The Habanero Pepper is a member of the 'Chinense' family of Hot Chilis. Typically the plants grow larger than most other hot Chiles such as the Cayenne or Jalapeno pepper. That is the only nuance...that the plants can grow rather large. I've had Habs grow to 7' tall. But more typically they will average 4' to 5' tall. So this just involves some minor tweaks with Staking and fertilizing to meet the needs of a larger Habanero plant.
I'll walk you through some of the basics to growing healthy Habanero plants, and help you avoid pepper diseases and Pepper plant problems.
Habaneros start out kind of finicky as tiny seedlings. With proper care, once they take off, get out of the way. Habaneros grow into sturdy plants that are robust and strong. I get a lot of emails about when to plant peppers. Start them indoors 6 to 10 weeks before the last expected frosts. Habaneros take longer to germinate than smaller pepper plants. It is ALWAYS better to be a little too late to start your seeds than too early. They will catch up in the Garden.
I get a lot of questions on this in regards to growing medium, soil, etc. I recommend buying growing trays with a plastic dome. I prefer planting pellets or peat pots. The small planting pellets are about the diameter of a silver dollar, and are made of compressed peat moss in netting. When you water them they expand. The downside to Peat is it dries quickly...so watch them daily.
I like this system because the plastic dome traps the moisture inside...keeping the air and soil humid and damp as well as heated. Perfect environment for germination.
Just make sure to remove the plastic dome as soon as the first seedlings emerge...because if you don't the seedlings shoot up quickly making them leggy and they topple over. They can also die from damping off. At this point you do want the soil to dry for at least a full day in between watering.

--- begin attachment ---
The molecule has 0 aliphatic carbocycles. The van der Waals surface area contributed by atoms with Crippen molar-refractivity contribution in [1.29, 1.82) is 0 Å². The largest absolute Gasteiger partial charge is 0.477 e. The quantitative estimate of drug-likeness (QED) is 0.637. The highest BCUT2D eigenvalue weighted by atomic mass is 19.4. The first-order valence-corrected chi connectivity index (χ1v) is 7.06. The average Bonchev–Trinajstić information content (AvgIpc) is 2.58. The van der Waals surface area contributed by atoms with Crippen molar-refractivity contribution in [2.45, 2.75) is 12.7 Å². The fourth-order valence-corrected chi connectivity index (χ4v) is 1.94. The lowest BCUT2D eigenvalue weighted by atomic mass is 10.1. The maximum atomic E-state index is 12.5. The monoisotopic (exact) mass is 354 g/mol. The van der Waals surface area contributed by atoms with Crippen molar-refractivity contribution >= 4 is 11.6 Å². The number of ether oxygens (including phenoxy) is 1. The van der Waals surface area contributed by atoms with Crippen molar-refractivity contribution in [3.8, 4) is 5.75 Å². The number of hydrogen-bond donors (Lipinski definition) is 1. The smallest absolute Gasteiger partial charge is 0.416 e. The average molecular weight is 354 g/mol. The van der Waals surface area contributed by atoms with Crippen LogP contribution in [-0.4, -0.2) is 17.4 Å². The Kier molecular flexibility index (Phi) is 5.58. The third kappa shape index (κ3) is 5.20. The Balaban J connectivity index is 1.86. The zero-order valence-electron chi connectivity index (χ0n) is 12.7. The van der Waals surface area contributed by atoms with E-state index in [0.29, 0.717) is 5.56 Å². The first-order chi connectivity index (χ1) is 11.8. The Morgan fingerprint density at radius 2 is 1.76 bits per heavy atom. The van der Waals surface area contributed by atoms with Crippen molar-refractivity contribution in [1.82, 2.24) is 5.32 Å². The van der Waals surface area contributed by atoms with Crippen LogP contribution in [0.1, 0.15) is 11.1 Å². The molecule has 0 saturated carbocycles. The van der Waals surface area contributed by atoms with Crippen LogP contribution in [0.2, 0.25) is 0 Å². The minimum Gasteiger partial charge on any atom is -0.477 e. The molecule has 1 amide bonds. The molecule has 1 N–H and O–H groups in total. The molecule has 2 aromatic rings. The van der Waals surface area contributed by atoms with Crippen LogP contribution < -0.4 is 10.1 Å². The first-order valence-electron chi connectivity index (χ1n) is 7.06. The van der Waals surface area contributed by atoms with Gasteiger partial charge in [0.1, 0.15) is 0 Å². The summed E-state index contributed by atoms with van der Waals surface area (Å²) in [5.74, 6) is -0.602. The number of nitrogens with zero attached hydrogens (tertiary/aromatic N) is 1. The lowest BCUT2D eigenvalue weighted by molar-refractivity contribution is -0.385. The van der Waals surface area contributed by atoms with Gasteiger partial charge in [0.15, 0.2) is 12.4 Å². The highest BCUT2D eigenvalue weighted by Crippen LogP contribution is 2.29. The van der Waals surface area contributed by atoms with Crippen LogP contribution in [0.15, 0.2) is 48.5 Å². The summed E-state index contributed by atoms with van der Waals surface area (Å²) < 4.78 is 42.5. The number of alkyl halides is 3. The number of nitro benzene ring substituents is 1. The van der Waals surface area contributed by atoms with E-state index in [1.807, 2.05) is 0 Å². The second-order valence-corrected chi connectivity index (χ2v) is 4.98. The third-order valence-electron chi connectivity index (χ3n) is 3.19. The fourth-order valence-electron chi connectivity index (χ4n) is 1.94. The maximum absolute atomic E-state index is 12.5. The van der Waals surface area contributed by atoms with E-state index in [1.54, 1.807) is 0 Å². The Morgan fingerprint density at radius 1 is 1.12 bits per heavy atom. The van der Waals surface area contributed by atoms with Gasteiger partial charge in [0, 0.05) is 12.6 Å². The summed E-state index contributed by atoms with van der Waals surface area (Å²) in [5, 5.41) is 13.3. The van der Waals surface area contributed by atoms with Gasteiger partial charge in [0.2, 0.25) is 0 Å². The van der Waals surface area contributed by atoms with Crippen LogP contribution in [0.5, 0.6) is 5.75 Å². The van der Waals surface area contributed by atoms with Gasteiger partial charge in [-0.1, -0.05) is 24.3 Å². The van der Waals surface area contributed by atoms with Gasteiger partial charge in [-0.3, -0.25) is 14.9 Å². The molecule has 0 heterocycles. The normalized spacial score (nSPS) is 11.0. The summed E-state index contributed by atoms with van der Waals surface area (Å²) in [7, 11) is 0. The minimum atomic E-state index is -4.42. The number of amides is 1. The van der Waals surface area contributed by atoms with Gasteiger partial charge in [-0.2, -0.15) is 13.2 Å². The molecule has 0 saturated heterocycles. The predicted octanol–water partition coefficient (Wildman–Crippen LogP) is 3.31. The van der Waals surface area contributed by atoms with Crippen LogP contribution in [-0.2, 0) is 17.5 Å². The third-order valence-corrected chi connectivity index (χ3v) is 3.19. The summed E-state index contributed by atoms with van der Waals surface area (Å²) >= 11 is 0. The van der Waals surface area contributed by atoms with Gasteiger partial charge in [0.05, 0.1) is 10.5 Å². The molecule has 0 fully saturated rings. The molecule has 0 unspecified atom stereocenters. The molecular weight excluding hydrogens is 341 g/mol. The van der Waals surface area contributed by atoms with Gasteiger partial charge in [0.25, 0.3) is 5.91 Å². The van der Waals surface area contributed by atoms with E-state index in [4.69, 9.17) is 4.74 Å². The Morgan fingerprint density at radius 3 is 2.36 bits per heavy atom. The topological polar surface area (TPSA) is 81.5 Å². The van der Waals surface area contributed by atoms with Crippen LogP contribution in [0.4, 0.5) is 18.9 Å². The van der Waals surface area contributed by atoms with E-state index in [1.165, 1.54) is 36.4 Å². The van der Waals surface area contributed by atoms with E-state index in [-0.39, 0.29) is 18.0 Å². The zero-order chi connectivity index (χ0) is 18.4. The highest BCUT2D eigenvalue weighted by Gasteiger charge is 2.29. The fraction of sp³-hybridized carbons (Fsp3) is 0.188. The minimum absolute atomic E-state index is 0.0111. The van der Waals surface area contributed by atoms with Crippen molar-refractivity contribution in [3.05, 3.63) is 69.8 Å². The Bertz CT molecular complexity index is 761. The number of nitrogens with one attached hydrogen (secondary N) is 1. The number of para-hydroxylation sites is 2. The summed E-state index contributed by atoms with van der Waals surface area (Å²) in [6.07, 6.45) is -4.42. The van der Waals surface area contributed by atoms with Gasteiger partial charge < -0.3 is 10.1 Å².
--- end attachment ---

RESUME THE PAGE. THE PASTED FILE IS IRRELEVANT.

Your Habanero plants will love you for it. Start to fertilize the Habanero seedlings weekly when your Habaneros have 6 sets of leaves.
TIP: If you don't have a plastic dome...no problem. Cover your seed trays with Saran wrap. Just remove when watering and then when the Chili Seedlings emerge.
Transplant time is at about 8 sets of leaves...although a little more or less won't hurt them.
IMPORTANT...introduce your young tender plants to the outdoors slowly and gradually. This process is called 'Hardening off'.
First day for an hour in indirect sun or shade...then add an hour a day and more sun. The best time to transplant your Habanero pepper plants is at night, or better yet on a cloudy and rainy day. The Sun can be harsh on small seedlings.
Dig a whole several times larger than the root system...maybe the size of a Cantaloupe. Peppers like sand. I recommend digging a healthy small shovel full of sand and another one of well rotted processed Cow Manure into the hole and mix well. If you have soil that is too sandy, add top soil and cow manure.
Tip: Toss a pack or two of matches into the hole fanned out. Your Chili plants will love the sulfur. Sulfur is also a great Fungicide and kills harmful bacteria. This creates a Root Zone that is Habanero plant friendly. It enables the roots to spread out and grow quickly getting nourishment as well.
Also, spray with 2 tbs. of Sulfur mixed with water every two weeks thereafter...this will help keep avoid pepper plant diseases and help keep overall pepper plant problems away. Water the plant extremely well right after transplanting. It helps prevent transplant shock.
At this point your Habanero plants should be off and running. Fertilize every two weeks. I like Fish emulsion...but Miracle Gro will do.
On the in between weeks...try my Hot Pepper growing secret...mix 4 tbs. of Epsom salt in a sprayer bottle with water...shake vigorously.